So now I’m leaning toward betting on James and the Heat to win the NBA championship next month. In the larger sense, I wouldn’t really be betting on James — I’d be betting on the power of his process, his approach, his craftsmanship. I’d be betting that, in sports as in everything else, the smartest learner wins.

But before I make that phone call and place that bet, I want to ask: do you think this is the right move? Is there anything I’m missing here?

What would you bet on?

UPDATE — Thanks to all your wise advice, I did not bet on the Miami Heat to win the NBA finals — and am now looking at upcoming Wimbledon. Roger Federer couldn’t possibly lose a first-round match, right??

The Vastly Underrated Importance of Goofy Little Games

I love this video because it’s a time machine to a lost age of childhood. Here, we see hockey superstars Sidney Crosby and Max Talbot travel to the tiny Crosby family basement in Nova Scotia to do what Sidney spent much of his young life doing: shoot pucks into the Crosby family dryer. (Spoiler alert: Crosby is still pretty good.)

Watching this, readers of a certain age might be transported back to their own basements, and the little games played there. At my house, the favorite game involved roller skates, badminton racquets, and high-speed collisions with the radiator covers (which strongly resembled the Crosby dryer).

It turns out this sort of thing is a pattern. Golfer Rory McIlroy learned to play golf by chipping balls into the family washing machine. Hall of Fame ballplayer Willie Mays practiced hitting by swinging at bottle caps with a broomstick. Cricketer Donald Bradman practiced his batting by bouncing a golf ball off a water tank and hitting the rebound. They aren’t alone. Look deeply into the biography of any top athlete, musician, or writer, and you’ll eventually find a kid in a basement, enraptured by some goofy little game they invented.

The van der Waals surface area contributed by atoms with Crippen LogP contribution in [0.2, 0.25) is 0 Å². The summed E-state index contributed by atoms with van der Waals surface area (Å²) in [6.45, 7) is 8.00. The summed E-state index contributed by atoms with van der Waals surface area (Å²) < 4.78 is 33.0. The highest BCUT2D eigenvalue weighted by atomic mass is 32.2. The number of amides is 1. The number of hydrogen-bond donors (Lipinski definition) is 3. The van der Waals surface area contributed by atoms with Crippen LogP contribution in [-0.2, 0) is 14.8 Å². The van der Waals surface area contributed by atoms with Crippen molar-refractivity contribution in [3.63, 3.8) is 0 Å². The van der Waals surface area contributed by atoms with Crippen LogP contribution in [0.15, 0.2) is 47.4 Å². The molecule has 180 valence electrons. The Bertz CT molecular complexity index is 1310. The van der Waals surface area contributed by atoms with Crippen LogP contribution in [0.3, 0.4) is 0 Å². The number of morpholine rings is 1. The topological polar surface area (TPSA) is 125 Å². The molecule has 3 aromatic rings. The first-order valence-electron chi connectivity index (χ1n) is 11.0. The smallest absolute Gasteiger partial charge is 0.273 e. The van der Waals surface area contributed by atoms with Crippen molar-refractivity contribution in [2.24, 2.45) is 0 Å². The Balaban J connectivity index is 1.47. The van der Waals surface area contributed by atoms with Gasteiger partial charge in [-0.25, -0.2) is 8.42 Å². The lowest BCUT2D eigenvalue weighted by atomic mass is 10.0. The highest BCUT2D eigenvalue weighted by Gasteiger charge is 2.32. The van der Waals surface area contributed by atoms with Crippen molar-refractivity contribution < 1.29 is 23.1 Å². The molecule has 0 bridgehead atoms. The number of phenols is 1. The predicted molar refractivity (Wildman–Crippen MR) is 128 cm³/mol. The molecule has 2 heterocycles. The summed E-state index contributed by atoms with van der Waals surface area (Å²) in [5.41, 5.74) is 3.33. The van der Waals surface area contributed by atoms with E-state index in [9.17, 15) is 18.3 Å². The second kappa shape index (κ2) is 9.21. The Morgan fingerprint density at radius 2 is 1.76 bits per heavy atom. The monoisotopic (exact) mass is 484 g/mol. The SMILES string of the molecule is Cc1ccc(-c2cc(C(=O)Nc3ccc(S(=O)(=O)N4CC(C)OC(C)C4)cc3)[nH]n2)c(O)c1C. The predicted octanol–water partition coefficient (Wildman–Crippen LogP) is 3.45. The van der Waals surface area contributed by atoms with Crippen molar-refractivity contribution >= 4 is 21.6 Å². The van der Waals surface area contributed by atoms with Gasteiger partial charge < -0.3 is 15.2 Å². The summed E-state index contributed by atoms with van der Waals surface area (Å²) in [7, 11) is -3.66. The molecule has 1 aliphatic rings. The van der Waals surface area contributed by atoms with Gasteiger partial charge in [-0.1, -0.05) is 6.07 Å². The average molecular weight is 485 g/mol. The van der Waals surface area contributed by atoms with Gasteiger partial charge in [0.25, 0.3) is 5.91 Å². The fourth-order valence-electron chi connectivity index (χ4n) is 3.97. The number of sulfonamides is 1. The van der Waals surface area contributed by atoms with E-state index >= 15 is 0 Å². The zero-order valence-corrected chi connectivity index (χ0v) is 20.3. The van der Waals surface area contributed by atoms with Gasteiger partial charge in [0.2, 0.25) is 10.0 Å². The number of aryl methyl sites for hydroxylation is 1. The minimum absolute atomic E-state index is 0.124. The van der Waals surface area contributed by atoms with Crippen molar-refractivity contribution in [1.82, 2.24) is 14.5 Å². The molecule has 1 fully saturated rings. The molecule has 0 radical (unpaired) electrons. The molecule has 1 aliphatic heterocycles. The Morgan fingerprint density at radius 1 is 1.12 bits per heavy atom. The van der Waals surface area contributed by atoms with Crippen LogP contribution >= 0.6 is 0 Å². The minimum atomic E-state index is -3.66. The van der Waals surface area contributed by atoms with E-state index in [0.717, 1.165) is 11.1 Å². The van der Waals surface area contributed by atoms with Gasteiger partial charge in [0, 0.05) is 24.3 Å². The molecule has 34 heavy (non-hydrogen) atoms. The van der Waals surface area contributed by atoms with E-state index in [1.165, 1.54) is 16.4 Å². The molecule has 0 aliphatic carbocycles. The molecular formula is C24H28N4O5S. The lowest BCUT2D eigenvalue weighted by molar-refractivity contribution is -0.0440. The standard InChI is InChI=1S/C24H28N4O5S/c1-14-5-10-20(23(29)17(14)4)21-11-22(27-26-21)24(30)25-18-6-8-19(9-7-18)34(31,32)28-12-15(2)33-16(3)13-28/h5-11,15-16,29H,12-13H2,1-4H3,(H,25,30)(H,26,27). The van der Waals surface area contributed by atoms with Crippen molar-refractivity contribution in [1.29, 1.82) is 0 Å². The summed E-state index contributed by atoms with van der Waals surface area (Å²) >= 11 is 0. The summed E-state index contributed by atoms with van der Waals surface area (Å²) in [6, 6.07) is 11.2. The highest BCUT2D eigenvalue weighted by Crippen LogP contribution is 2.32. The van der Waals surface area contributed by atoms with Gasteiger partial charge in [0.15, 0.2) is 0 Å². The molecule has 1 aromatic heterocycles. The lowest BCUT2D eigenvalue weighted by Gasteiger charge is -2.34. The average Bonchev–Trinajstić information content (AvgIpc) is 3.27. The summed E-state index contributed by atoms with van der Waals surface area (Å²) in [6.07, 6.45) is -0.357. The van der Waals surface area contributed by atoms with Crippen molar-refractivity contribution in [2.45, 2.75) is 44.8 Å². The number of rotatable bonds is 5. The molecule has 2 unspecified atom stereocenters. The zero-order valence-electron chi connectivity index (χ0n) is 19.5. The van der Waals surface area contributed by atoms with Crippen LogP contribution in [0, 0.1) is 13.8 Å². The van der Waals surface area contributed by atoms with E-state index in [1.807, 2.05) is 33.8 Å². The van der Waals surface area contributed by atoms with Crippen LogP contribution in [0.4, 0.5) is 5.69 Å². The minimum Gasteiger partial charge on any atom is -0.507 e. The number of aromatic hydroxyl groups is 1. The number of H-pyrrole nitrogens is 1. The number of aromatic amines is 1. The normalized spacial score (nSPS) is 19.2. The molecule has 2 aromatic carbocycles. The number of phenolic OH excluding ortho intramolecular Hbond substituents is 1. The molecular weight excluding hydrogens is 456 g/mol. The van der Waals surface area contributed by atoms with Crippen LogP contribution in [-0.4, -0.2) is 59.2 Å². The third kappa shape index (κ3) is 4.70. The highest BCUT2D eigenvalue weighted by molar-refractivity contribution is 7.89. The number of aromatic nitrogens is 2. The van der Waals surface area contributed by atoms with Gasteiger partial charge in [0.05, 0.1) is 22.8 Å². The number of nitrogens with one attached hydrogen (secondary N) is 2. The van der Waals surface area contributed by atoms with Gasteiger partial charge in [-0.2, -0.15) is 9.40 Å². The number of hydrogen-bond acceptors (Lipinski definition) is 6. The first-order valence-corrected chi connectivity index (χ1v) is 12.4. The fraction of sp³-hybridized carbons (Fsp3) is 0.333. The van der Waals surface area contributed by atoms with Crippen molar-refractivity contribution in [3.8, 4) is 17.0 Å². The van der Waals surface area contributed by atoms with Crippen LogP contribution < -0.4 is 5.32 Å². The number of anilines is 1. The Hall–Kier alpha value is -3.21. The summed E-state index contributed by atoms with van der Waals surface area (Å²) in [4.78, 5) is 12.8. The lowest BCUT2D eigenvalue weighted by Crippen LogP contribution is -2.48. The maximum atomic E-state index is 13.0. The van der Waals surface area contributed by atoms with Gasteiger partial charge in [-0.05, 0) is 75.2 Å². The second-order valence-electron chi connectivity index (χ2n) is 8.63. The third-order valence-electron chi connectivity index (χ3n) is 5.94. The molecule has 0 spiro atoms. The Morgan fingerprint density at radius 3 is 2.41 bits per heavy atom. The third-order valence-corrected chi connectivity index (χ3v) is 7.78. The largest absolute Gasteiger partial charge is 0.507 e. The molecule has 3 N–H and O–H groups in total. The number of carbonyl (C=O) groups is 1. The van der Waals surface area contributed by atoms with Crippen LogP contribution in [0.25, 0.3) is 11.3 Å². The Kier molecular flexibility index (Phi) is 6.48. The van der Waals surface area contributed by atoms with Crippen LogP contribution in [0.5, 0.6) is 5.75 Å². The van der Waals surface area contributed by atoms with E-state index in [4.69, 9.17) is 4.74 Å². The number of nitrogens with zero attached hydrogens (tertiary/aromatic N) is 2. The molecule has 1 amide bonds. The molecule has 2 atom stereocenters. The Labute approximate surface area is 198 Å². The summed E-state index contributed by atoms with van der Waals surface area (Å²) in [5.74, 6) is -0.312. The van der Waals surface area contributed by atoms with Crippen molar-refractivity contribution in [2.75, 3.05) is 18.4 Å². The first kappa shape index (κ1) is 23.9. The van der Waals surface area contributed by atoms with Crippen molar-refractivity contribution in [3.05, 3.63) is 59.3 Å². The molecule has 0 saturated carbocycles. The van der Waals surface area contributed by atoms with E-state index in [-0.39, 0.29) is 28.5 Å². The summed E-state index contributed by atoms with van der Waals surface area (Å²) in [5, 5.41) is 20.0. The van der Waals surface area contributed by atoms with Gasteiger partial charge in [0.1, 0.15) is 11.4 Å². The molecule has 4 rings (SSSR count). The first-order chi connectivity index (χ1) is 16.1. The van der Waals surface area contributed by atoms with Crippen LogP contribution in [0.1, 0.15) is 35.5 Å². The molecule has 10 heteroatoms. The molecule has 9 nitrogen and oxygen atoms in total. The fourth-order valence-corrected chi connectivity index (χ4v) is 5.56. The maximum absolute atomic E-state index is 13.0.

So here’s my question: In a world where so much of youth life is highly organized and regimented, do these goofy little games still happen? Do they matter?

I think they do matter. Not just because they’re fun, but also because they’re the crucial learning space where skills are built and refined. Four reasons why goofy little games are important:

  • More engagement: the kid owns the space and sets the rules. Instead of being passive reactors, they are coach, player, and crowd all in one.
  • More focused repetition: kids are not limited by official practice hours or the strategies of a coach. Want to play? Play. Want to obsessively focus on a single move? Do it.
  • Improved creativity: conventional practice is great for fundamentals, but creativity is not built like that. It’s built by messing around: experimenting, trying stuff that might seem crazy in normal settings (for a nice example of this, check out Crosby’s eyes-closed shot to win the game at the 2:20 mark).